The 23rd Air Force secretary, James, 55, is only the second woman to hold the job, after Sheila Widnall, a Clinton administration appointee. A former assistant secretary of defense for reserve affairs, James now oversees more than 690,000 total-force Airmen and a $110 billion annual budget.
While restoring confidence in the nuclear arena was a top priority, other challenges did not stand still.
In late March, the secretary dusted off her desert boots for her first troop visit to Europe and Afghanistan. While the trip allowed her to get a feel for the global reach of the force under her command, James also celebrated a tacit career milestone, when she passed her 100th day in office March 30.
Since Franklin D. Roosevelt’s successful New Deal presidency, U.S. presidents have increasingly been put to a benchmark test measured by their performance within the first 100 days in the White House.
Likewise, returning to the buzzing hallways of the Pentagon in late 2013, the Air Force secretary said she came prepared with some ideas of what she thought she would be working on during this crucial first semester.
“I had a personal goal for the first 100 days to get out and meet the Air Force,” she said. ”I wanted to see our Airmen on the flight line, I wanted to see them overseas, I wanted to see them here at home. I wanted to learn through their eyes, and their experience, the five core missions of our Air Force and learn about the things that are important to them.”
Thus far, James has already visited a long list of 19 bases and has made several stops at foreign and deployed locations.
“The number one thing that has impressed me is the quality of our Airmen,” she said. “It was impressive to see their dedication to the mission and how enthused they are about the future … Of course I knew how young the force is, but then you go out there and you see those young faces, you realize we put awesome responsibility in the hands of very smart, young people — and they do a magnificent job.”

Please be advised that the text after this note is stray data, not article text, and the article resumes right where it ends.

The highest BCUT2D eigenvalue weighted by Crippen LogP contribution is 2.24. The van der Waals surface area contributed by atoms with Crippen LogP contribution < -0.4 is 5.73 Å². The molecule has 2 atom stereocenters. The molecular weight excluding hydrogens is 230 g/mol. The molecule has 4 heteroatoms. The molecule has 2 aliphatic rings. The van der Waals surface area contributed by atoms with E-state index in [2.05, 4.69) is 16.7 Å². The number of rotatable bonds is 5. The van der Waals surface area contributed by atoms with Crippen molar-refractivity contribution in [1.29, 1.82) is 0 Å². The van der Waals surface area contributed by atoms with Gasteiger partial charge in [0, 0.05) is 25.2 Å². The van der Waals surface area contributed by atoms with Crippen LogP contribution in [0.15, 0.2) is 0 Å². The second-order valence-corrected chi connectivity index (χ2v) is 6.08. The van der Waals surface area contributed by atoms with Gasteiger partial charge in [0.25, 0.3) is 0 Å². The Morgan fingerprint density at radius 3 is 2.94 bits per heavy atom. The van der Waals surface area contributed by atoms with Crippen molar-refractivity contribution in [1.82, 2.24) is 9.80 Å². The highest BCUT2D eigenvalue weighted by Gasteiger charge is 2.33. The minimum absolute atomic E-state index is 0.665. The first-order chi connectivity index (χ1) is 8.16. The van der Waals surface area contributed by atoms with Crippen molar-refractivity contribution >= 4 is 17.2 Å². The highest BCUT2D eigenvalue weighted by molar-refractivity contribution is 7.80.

Seeing the mission through their eyes, the secretary said, was a valuable learning experience, teaching her about weapons systems, mission sets and challenges of the Airmen that man them.
“If there was one surprise I had, it was just how much innovation is going on, right there at the ground level,” she said. “Whether we’re talking on the flight line or the mission support area, there are new ways of thinking (and) all kinds of terrific grassroots ideas, from the most junior Airmen in some cases.”
The time spent with Airmen around the world brought James in tune with the concerns of those assigned to her care. Between ongoing force management, budgetary downsizing and compensation changes, James said some news were more difficult to share than others.
”Ultimately, when it comes to force management, the tough story is that not everybody who is currently in our Air Force, will continue in our Air Force,” she said. “The message I try to give our Airmen, on that score, is that although you may not remain in the Air Force, we want to do as much from a voluntary perspective as we can. So, please look at your records, talk to your family and your mentors, get your head around what the possibilities are for you individually.”
Although deep personnel cuts will inevitably reduce the overall size of the force, while increasing reliance on the guard and reserve, James said she is confident in the service’s ability to maintain mission readiness.